Discovery of predictive protein signature births new leukaemia treatment hopes
Researchers have discovered a protein signature which has proven to be highly predictive of leukaemia and has given rise to hopes to new, novel treatments for the disease.
The protein STAT5, when activated, spurs competition among other proteins which then leads to acute lymphoblastic leukaemia (ALL); past research has shown that forced activation of this protein in mice always resulted in the disease. Thus, scientists theorise that if STAT5’s initial activation can be averted through the use of a drug, the onset of ALL could be addressed more effectively.
Seth Frietze, Assistant Professor in Medical Laboratory and Radiation Sciences at the University of Vermont, conducted data analysis to initially aid in the discovery, finding that the predictive benefits of the protein signature are tied to the ratio of activated STAT5 to IKAROS in patients.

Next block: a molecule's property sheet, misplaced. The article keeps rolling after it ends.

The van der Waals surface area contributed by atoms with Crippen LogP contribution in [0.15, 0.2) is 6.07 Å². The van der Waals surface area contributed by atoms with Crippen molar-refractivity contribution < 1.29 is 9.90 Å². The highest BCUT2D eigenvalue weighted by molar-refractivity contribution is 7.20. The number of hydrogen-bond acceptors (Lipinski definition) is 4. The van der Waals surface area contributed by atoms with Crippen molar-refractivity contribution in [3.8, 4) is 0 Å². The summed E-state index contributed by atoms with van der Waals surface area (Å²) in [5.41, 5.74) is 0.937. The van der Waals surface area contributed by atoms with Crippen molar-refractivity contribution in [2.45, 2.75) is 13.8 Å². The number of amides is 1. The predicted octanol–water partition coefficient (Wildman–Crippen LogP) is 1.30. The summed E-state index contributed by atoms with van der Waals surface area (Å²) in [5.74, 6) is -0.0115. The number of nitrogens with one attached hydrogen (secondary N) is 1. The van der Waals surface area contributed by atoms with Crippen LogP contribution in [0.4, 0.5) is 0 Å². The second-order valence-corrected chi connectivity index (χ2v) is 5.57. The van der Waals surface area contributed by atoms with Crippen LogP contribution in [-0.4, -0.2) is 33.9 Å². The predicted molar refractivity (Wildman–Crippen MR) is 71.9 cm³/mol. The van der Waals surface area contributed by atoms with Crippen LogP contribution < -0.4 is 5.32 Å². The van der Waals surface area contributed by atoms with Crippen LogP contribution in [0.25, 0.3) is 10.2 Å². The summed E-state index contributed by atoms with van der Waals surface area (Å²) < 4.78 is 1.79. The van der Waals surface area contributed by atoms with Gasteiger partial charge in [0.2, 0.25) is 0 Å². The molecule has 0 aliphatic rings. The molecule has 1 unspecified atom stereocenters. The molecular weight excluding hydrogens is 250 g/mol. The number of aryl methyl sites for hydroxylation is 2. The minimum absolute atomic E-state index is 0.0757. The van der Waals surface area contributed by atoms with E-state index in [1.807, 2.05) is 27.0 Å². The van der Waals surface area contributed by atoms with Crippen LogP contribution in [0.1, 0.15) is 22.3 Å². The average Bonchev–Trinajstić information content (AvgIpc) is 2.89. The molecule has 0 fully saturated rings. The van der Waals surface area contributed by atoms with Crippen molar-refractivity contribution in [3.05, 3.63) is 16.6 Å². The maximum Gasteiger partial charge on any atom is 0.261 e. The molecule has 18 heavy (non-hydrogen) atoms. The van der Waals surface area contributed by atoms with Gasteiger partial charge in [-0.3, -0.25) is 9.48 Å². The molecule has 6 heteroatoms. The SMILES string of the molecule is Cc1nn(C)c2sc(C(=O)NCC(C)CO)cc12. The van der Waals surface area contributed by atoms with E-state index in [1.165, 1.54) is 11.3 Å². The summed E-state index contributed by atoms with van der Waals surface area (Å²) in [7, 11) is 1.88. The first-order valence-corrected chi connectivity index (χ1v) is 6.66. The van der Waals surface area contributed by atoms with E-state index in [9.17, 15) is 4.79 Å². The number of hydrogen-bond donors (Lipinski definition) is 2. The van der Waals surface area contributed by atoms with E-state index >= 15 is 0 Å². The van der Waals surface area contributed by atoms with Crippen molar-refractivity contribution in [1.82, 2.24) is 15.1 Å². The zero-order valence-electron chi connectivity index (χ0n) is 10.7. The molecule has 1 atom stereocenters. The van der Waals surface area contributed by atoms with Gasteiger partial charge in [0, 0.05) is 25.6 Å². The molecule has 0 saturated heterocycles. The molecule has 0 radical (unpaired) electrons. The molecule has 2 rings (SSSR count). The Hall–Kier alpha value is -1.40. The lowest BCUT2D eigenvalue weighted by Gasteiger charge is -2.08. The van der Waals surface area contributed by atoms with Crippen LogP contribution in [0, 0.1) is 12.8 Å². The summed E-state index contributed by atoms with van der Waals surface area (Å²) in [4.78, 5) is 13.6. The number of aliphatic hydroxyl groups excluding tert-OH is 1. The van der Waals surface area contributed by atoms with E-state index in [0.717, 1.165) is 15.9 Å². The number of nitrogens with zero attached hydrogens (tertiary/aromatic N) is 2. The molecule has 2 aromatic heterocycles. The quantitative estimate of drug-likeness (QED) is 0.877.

“The major outcome of this story is that a signature emerged from looking at the level of activated proteins compared to other proteins that's very predictive of how a patient will respond to therapy,” he explained. “That's a novel finding. If we could find drugs to target that activation, that could be an incredibly effective way to treat Leukaemia.”
“Tumour sequencing is currently being used to both risk stratify patients and provide novel therapeutic targets,” he continued. “However, the ways in we are able to use that sequencing information is still limited. This study provides a new way to risk stratify patients, identifying those who are at higher risk or relapse and may therefore need more intense therapy to cure their disease.”